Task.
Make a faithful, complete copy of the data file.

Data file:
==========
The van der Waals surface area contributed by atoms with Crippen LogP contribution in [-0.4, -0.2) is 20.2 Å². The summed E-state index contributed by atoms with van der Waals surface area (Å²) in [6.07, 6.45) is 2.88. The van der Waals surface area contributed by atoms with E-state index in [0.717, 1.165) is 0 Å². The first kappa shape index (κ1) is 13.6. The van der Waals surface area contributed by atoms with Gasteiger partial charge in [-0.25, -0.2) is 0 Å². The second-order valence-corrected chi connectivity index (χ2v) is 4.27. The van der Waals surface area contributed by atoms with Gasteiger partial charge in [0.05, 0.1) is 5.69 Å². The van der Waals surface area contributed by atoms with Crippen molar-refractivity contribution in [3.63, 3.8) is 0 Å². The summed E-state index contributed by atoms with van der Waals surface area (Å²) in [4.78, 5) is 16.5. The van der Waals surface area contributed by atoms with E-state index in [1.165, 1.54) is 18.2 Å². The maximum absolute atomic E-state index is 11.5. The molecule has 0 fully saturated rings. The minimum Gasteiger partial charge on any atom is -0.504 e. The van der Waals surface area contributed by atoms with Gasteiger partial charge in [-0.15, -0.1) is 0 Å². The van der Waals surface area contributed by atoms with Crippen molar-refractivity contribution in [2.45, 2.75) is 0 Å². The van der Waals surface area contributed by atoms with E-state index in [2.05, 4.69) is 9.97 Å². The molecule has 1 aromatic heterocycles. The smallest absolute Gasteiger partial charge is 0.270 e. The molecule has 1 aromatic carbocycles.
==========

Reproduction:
The van der Waals surface area contributed by atoms with Crippen LogP contribution in [-0.4, -0.2) is 20.2 Å². The summed E-state index contributed by atoms with van der Waals surface area (Å²) in [6.07, 6.45) is 2.88. The van der Waals surface area contributed by atoms with E-state index in [0.717, 1.165) is 0 Å². The first kappa shape index (κ1) is 13.6. The van der Waals surface area contributed by atoms with Gasteiger partial charge in [-0.25, -0.2) is 0 Å². The second-order valence-corrected chi connectivity index (χ2v) is 4.27. The van der Waals surface area contributed by atoms with Gasteiger partial charge in [0.05, 0.1) is 5.69 Å². The van der Waals surface area contributed by atoms with Crippen molar-refractivity contribution in [3.63, 3.8) is 0 Å². The summed E-state index contributed by atoms with van der Waals surface area (Å²) in [4.78, 5) is 16.5. The van der Waals surface area contributed by atoms with E-state index in [1.165, 1.54) is 18.2 Å². The maximum absolute atomic E-state index is 11.5. The molecule has 0 fully saturated rings. The minimum Gasteiger partial charge on any atom is -0.504 e. The van der Waals surface area contributed by atoms with Gasteiger partial charge in [-0.15, -0.1) is 0 Å². The van der Waals surface area contributed by atoms with Crippen molar-refractivity contribution in [2.45, 2.75) is 0 Å². The van der Waals surface area contributed by atoms with E-state index in [2.05, 4.69) is 9.97 Å². The molecule has 1 aromatic heterocycles. The smallest absolute Gasteiger partial charge is 0.270 e. The molecule has 1 aromatic carbocycles.